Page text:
Can you define “bankruptcy” in a legal sense?
Did you know that “bankruptcy” does not mean you do not have any money?
Now, if you picture the word “bankruptcy,” you would not be picturing anything happy, uplifting, or positive. You’d be picturing someone sad, hopeless, and doesn’t have any money to their name.
We are living in times of great uncertainty and anxiety. Some people have been impacted more than others, but everyone has felt the effects of the world we find ourselves in. One of the most damaging and common effects of these challenging times is our finances.
- Businesses that used to be steady in their profit are now struggling to make ends meet.
- People are taking salary cuts, being furloughed, or even losing their jobs.
- Unexpected medical bills, from either COVID-19 or something else, have created heartache, stress, and hardship for hundreds of thousands of people.
No matter who you are, you have felt the negative financial effects, and you are probably feeling lost or worse – hopeless.
When people start to struggle financially, filing for “bankruptcy” doesn’t usually seem like an option. They’ll strive to work hard to avoid it, but they are missing out on a potential opportunity to improve their situation.
“Bankruptcy” doesn’t mean you are admitting you are a failure, and it doesn’t make you a bad person.
We want to share why filing for bankruptcy may be a good idea.
How is bankruptcy defined?
Before we get into when you may want to consider filing for bankruptcy, let’s define it.
Bankruptcy is a court order that discharges some (but not all) of your debts if the court finds you have no means to pay back the debt you are currently in.
Is there only one way to file for bankruptcy?
There are two main ways to file for bankruptcy – Chapter 7 bankruptcy or chapter 13 bankruptcy.
Filing for Chapter 7 bankruptcy, most of your assets (things you own that have value to the economy, like a house or car) are liquidated (sold to generate money to pay off your debt).
People can file for Chapter 7 due to reasons like divorce, unexpected and expensive medical bills, and unemployment (making this more relevant in today’s times).
Chapter 7 bankruptcy is considered a fresh start because it can quickly resolve almost all your debt. However, it is important to remember that assets like your car or house will be sold to pay off your debt. If you have personal assets that you cannot part with for whatever reason, then Chapter 7 may not be an option.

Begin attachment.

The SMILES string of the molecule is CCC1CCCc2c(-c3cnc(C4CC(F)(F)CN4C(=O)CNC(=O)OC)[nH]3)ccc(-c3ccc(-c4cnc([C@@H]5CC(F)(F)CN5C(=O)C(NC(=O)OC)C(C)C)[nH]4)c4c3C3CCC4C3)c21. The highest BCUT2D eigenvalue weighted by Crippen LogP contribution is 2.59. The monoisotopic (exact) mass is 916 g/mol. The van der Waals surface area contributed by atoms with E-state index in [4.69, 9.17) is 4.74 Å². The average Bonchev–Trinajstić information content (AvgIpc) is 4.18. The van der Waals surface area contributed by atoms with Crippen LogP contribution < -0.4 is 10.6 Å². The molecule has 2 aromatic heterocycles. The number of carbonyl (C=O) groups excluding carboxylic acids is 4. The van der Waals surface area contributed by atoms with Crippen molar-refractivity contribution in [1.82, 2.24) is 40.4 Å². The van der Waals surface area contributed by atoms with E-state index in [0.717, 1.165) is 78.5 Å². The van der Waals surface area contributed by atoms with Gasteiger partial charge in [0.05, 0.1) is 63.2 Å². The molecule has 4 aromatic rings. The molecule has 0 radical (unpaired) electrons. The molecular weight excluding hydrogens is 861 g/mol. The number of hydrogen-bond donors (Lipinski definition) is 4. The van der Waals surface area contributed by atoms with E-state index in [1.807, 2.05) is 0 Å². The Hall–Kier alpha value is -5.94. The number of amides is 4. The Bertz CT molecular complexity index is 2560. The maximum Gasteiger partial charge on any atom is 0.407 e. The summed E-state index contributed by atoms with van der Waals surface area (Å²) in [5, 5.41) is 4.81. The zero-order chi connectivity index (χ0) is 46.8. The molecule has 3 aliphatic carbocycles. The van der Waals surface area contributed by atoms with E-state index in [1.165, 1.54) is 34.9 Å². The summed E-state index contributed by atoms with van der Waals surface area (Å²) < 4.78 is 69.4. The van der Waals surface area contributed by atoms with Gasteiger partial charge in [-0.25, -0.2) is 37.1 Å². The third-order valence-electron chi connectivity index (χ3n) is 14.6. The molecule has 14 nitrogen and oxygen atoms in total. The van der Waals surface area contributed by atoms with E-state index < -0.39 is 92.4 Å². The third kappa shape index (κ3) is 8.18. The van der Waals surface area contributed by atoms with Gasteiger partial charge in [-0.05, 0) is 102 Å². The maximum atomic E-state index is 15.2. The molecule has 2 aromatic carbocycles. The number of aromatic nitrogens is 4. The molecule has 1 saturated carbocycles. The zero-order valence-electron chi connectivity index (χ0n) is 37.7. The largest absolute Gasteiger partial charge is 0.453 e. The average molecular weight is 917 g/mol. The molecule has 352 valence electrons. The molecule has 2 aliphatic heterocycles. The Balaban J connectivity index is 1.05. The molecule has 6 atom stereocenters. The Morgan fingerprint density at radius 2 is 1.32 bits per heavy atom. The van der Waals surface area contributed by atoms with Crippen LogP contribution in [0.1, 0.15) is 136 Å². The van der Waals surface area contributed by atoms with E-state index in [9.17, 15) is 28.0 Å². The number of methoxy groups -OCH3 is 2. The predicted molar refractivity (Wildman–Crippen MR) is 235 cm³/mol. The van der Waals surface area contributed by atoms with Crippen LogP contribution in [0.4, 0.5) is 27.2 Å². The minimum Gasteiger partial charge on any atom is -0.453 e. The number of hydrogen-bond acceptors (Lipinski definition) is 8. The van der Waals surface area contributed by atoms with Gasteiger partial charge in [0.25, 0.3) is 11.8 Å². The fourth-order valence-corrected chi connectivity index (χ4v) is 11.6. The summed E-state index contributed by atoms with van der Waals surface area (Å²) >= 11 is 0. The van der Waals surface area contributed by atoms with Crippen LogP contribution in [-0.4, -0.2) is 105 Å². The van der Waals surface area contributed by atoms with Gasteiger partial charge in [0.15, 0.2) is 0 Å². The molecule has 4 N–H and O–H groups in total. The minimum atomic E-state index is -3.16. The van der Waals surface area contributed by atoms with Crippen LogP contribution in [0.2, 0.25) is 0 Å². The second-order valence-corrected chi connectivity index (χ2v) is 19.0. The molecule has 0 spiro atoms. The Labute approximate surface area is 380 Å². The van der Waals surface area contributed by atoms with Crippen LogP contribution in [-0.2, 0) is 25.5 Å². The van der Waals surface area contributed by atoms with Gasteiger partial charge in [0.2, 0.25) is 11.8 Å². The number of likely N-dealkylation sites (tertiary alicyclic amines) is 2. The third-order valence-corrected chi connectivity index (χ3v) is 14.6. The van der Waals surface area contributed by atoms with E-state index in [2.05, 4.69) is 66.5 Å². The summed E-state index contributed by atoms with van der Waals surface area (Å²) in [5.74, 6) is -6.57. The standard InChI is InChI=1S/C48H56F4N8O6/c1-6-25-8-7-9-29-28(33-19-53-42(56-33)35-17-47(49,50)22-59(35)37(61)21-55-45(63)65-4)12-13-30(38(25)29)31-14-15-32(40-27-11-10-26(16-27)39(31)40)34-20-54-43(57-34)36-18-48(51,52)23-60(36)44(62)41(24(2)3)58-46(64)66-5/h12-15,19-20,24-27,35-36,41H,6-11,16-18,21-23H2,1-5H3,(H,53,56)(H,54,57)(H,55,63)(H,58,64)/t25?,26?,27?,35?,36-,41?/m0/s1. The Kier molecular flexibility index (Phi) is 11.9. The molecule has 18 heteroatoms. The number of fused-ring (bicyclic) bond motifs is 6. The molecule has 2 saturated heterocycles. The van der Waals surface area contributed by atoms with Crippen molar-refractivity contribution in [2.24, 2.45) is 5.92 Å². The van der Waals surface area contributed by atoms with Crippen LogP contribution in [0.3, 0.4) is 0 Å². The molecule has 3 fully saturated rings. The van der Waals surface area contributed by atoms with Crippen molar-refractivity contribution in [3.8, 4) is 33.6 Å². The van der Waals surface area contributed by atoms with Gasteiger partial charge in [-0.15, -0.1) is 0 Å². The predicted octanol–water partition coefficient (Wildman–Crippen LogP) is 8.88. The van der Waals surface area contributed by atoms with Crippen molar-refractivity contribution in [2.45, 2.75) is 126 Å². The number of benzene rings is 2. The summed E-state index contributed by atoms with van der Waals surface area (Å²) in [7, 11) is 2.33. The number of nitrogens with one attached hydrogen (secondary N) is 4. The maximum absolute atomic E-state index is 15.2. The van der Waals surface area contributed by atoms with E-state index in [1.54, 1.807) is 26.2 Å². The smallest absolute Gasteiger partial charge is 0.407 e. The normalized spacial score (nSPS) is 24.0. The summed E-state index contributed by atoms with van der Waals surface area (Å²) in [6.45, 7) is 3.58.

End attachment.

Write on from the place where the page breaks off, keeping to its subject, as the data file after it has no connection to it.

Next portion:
Chapter 13 bankruptcy is different from Chapter 7 because it allows you to keep all your property and repay lenders with less than the amount owed. The catch with Chapter 13 bankruptcy is that you must meet certain qualifications.
How can bankruptcy help me?
If you’ve been affected by economic hardships, you are already feeling the stress of not being able to make ends meet. With seemingly no end in sight, you must start planning for your future.
Bankruptcy can help by offering you a fresh start. For example, Chapter 7 bankruptcy can eliminate debt such as medical bills, credit cards, and personal loans.
Filing for bankruptcy also puts a stop on all collection efforts (where agencies are hired by lenders to ensure you pay back the money owed or face legal/financial consequences). This hold on collections and any potential legal situations like lawsuits give you a chance to focus on improving your situation instead of constantly worrying about it.
What’s my next step?
If you are considering filing for bankruptcy, you need to speak with a lawyer or financial advisor (like at your bank). They will review your history and provide options for how to proceed. If they are not the person who can work with you, they will refer you to someone to help with your situation. Regardless of your situation, lawyers and trusted financial experts can guide you on getting back on the right track for your finances.
We must start re-thinking how we perceive bankruptcy. Bankruptcy is not a mark of failure – many honest and hard-working people have had to file for bankruptcy simply because they found themselves in a situation where they could not repay what they owed. The process of bankruptcy was created to help people who needed it – it was not created as a method to shame anyone.
Filing for bankruptcy does not have to be a sad mark on your life – it can be the turning point that causes you to shift your focus from passive to active, from helpless to hopeful. Contact a financial advisor today and discuss your options for working towards a financially healthy future.